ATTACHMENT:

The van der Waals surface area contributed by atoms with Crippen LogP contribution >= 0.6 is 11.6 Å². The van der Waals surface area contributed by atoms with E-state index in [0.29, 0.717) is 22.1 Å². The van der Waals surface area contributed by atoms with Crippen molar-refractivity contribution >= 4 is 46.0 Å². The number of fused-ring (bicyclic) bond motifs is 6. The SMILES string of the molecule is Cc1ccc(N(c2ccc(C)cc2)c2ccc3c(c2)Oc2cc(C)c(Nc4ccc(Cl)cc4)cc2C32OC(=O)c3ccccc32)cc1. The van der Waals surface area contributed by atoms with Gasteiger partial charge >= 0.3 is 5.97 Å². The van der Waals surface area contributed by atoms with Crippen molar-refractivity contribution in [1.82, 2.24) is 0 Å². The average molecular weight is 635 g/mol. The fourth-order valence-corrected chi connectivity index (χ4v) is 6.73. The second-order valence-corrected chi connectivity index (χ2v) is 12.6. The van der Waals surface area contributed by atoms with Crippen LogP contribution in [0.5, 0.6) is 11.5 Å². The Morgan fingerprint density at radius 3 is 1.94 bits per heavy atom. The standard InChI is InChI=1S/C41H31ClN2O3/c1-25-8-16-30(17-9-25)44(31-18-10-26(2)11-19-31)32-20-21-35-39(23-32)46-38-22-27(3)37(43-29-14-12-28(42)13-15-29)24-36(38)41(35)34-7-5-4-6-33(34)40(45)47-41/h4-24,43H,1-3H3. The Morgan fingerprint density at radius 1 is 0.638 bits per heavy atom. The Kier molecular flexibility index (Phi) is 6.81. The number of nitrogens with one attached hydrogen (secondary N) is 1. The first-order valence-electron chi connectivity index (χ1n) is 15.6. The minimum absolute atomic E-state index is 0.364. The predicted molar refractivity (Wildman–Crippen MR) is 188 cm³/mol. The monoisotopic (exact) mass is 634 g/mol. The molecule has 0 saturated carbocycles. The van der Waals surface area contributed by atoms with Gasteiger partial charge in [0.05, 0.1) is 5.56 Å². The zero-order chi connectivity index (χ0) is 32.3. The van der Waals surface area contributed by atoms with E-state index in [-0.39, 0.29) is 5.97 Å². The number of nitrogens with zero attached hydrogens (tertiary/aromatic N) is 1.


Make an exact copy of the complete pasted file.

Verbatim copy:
The van der Waals surface area contributed by atoms with Crippen LogP contribution >= 0.6 is 11.6 Å². The van der Waals surface area contributed by atoms with E-state index in [0.29, 0.717) is 22.1 Å². The van der Waals surface area contributed by atoms with Crippen molar-refractivity contribution >= 4 is 46.0 Å². The number of fused-ring (bicyclic) bond motifs is 6. The SMILES string of the molecule is Cc1ccc(N(c2ccc(C)cc2)c2ccc3c(c2)Oc2cc(C)c(Nc4ccc(Cl)cc4)cc2C32OC(=O)c3ccccc32)cc1. The van der Waals surface area contributed by atoms with Gasteiger partial charge >= 0.3 is 5.97 Å². The van der Waals surface area contributed by atoms with Crippen molar-refractivity contribution in [1.82, 2.24) is 0 Å². The average molecular weight is 635 g/mol. The fourth-order valence-corrected chi connectivity index (χ4v) is 6.73. The second-order valence-corrected chi connectivity index (χ2v) is 12.6. The van der Waals surface area contributed by atoms with Crippen LogP contribution in [0.5, 0.6) is 11.5 Å². The Morgan fingerprint density at radius 3 is 1.94 bits per heavy atom. The standard InChI is InChI=1S/C41H31ClN2O3/c1-25-8-16-30(17-9-25)44(31-18-10-26(2)11-19-31)32-20-21-35-39(23-32)46-38-22-27(3)37(43-29-14-12-28(42)13-15-29)24-36(38)41(35)34-7-5-4-6-33(34)40(45)47-41/h4-24,43H,1-3H3. The Morgan fingerprint density at radius 1 is 0.638 bits per heavy atom. The Kier molecular flexibility index (Phi) is 6.81. The number of nitrogens with one attached hydrogen (secondary N) is 1. The first-order valence-electron chi connectivity index (χ1n) is 15.6. The minimum absolute atomic E-state index is 0.364. The predicted molar refractivity (Wildman–Crippen MR) is 188 cm³/mol. The monoisotopic (exact) mass is 634 g/mol. The molecule has 0 saturated carbocycles. The van der Waals surface area contributed by atoms with Gasteiger partial charge in [0.05, 0.1) is 5.56 Å². The zero-order chi connectivity index (χ0) is 32.3. The van der Waals surface area contributed by atoms with E-state index in [-0.39, 0.29) is 5.97 Å². The number of nitrogens with zero attached hydrogens (tertiary/aromatic N) is 1.